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IMF Executive Board Concludes 2019 Article IV Consultation with Malaysia

Author(s):
International Monetary Fund. Asia and Pacific Dept
Published Date:
March 2019
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On February 15, 2019, the Executive Board of the International Monetary Fund (IMF) concluded the 2019 Article IV consultation1 with Malaysia.

Malaysia’s economy continues to perform well despite external headwinds. Growth has averaged above 5 percent over the past 5 years, leading to higher per capita income and reducing already-low poverty. Economic growth is now moderating, and is estimated at 4.7 percent in 2018, underpinned by robust domestic and external demand. Headline inflation dropped from an average of 3.7 percent in 2017 to an estimated 1 percent in 2018 as domestic fuel price adjustment was suspended, the GST was zero-rated and replaced by the narrower-base SST, and food price inflation declined. The credit-to-GDP ratio is declining. On the external side, the current account surplus is estimated at 2.2 percent of GDP in 2018, having gradually narrowed in recent years as growth drivers have shifted towards domestic demand.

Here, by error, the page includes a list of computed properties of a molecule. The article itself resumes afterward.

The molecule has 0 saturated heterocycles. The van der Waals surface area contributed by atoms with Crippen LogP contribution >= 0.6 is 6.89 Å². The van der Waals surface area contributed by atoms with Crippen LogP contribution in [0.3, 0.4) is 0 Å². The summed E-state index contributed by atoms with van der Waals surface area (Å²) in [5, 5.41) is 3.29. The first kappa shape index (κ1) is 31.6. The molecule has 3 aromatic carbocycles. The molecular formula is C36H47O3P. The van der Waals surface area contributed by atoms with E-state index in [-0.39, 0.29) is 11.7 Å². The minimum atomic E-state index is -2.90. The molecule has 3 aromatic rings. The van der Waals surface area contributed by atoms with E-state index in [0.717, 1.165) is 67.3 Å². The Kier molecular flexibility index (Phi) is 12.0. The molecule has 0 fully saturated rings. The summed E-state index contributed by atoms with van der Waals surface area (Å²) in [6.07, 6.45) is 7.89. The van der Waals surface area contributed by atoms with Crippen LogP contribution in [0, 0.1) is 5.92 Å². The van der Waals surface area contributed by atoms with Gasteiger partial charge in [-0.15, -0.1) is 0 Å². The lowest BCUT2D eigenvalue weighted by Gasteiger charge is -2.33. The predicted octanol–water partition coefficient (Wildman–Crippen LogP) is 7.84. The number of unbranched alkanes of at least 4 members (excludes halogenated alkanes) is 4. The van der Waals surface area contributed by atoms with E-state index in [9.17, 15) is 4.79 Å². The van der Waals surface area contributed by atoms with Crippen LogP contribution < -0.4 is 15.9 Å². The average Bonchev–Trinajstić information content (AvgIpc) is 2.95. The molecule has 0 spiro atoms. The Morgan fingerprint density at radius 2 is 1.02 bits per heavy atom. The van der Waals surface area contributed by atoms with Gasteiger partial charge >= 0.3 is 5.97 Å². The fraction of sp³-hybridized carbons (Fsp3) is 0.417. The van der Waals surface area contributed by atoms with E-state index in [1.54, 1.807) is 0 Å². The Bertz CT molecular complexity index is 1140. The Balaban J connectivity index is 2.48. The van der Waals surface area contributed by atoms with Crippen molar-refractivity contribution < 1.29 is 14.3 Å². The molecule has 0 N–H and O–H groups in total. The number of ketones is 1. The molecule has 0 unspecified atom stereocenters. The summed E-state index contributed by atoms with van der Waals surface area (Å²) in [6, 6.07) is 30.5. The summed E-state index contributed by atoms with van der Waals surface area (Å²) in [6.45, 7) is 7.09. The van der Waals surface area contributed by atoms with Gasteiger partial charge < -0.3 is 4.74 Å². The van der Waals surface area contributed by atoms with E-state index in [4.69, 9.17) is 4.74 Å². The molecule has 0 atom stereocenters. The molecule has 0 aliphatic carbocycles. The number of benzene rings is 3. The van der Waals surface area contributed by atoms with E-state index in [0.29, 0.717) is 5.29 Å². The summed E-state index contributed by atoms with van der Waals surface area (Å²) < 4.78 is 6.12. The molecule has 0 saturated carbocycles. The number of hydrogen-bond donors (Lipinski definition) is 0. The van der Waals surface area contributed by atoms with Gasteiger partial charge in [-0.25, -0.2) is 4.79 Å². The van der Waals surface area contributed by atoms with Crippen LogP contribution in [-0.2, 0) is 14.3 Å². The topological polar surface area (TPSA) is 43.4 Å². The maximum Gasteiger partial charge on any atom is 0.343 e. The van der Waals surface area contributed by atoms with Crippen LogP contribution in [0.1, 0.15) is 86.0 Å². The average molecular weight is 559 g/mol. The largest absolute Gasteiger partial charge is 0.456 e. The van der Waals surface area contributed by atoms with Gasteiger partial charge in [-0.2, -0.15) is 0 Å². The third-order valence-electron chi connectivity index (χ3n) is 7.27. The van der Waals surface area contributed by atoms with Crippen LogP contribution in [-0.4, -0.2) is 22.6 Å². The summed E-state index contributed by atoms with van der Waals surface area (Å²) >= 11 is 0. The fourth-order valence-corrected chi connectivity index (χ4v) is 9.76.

Growth is expected to stabilize in 2019 and over the medium term, with inflation picking up and the current account surplus continuing to narrow. Domestic demand will remain the main driver of growth, with private consumption and investment supported by an improved business environment and investor confidence. This would counterbalance the negative drag from the external environment and fiscal consolidation, leaving growth flat at 4.7 percent in 2019 and close to potential (about 4¾ percent) over the medium term. Inflation would rise above 2 percent in 2019, as the effect of the GST removal dissipates and oil subsidies become targeted. Over the medium term, growth is expected to converge to potential and inflation will remain subdued.